standing letters

May 27 was a tough day for Red Sox fans and for baseball with the death of Bill Buckner. We should recognize him for his achievements and perseverance after he played for 22 seasons and was one of the most prolific hitters of his generation, as well as use his death as a cause for awareness.

He died from Lewy Body Dementia, a lesser known form of dementia than others such as Alzheimer’s disease.

Cognitive impairment is not something that only affects those after a certain age. Buckner was only 69 when he died and had the disease for several years. Alzheimer’s disease and related dementias impacts people from all walks of life and signs of impairment can begin at various points in someone’s life.

We mourn his death and celebrate his life. The more we know about Alzheimer’s and related disorders, the better prepared we are as a society. And the more we invest in research towards a treatment or a cure the closer we will be to a day free of Alzheimer’s and dementia.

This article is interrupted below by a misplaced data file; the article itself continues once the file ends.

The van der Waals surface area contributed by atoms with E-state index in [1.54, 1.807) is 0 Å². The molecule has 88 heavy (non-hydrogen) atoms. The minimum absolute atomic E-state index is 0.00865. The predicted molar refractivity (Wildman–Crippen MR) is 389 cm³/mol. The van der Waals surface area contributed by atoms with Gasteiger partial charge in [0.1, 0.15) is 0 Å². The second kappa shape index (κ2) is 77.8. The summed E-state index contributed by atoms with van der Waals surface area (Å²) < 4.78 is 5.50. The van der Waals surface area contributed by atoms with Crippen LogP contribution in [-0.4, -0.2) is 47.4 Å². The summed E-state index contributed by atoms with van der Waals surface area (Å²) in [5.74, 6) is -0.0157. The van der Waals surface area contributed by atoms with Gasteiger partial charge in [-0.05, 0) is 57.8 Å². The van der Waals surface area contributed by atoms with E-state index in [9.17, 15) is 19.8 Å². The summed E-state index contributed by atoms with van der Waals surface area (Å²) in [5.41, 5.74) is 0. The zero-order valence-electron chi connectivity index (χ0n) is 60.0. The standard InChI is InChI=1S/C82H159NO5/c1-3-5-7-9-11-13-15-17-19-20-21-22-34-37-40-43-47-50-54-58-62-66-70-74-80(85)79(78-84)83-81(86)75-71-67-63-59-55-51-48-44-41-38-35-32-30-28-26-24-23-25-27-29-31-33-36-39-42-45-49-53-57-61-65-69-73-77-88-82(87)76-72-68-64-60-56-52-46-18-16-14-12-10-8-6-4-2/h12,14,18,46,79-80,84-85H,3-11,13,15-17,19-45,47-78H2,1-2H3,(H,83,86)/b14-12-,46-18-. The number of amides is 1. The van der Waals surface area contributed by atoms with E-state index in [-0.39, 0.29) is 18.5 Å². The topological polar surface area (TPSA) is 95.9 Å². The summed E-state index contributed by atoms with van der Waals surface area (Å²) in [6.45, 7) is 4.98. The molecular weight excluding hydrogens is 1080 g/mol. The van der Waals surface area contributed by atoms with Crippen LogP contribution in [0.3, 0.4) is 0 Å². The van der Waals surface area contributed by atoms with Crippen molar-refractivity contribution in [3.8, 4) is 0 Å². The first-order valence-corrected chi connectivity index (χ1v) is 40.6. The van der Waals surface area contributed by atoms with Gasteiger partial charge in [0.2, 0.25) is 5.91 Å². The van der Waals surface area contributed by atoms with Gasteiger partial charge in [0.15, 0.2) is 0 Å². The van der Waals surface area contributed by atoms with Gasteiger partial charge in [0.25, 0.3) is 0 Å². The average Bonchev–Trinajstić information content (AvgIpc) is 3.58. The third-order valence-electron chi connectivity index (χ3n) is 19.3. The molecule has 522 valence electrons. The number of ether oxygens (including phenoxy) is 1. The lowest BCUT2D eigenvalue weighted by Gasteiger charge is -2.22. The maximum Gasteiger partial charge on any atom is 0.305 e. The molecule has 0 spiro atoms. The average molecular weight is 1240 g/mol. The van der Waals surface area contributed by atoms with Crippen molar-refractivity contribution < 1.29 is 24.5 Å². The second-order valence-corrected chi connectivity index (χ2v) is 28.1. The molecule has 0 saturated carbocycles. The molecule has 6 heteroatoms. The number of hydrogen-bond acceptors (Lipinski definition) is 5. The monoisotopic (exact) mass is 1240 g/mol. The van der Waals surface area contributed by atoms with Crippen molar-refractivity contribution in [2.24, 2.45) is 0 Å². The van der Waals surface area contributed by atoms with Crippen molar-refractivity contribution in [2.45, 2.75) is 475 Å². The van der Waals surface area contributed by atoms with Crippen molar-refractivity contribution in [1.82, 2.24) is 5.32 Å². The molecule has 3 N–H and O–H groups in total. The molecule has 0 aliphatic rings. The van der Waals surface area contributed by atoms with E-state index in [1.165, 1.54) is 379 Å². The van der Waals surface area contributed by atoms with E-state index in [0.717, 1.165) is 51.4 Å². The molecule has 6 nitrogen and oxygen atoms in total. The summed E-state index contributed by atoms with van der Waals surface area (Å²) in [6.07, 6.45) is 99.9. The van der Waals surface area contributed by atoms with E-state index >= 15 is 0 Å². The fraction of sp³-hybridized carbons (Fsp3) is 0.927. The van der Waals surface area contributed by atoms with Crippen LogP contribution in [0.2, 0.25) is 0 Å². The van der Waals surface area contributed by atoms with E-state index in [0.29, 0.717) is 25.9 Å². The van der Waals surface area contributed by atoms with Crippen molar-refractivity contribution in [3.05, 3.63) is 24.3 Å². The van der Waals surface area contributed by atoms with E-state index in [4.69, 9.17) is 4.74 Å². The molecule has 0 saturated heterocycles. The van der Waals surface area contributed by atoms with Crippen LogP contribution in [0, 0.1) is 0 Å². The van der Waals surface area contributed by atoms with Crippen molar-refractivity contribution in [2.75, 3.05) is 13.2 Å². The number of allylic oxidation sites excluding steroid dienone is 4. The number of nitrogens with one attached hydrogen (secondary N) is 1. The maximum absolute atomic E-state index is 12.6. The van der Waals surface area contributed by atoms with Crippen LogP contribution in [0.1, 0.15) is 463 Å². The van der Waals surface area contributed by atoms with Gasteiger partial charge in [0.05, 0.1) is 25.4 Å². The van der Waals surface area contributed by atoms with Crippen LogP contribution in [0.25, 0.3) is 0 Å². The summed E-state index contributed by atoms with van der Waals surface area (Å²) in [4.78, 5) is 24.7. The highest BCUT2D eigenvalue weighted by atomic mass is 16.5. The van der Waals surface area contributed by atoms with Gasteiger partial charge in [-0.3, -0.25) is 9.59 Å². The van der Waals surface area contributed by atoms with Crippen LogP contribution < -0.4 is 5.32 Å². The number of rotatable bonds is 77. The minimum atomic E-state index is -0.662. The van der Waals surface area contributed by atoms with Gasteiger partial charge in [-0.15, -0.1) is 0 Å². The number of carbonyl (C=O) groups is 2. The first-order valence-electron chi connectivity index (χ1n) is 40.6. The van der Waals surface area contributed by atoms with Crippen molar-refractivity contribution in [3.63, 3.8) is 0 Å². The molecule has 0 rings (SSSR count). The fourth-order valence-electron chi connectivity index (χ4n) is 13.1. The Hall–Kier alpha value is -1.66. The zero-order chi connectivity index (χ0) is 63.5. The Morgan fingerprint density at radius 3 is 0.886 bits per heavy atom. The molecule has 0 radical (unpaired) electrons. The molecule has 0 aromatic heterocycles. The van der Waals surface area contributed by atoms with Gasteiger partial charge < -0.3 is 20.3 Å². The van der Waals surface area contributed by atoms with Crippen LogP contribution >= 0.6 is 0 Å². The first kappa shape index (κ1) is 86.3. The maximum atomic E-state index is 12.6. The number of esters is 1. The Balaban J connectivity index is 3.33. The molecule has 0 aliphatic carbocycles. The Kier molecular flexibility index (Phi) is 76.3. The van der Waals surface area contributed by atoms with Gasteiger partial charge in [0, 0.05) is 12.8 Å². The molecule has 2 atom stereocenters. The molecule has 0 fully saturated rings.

Donna M. McGowan


The writer is the executive director of the Alzheimer’s Assocation, Rhode Island Chapter.

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(1) comment


I have a friend who has Lewy Body. She was diagnosed at age 62 but it is believed she had it for a year or two before that. Life expectancy after diagnosis is about 8 years. It seems to be a dementia of those in their 60's. Very sad.

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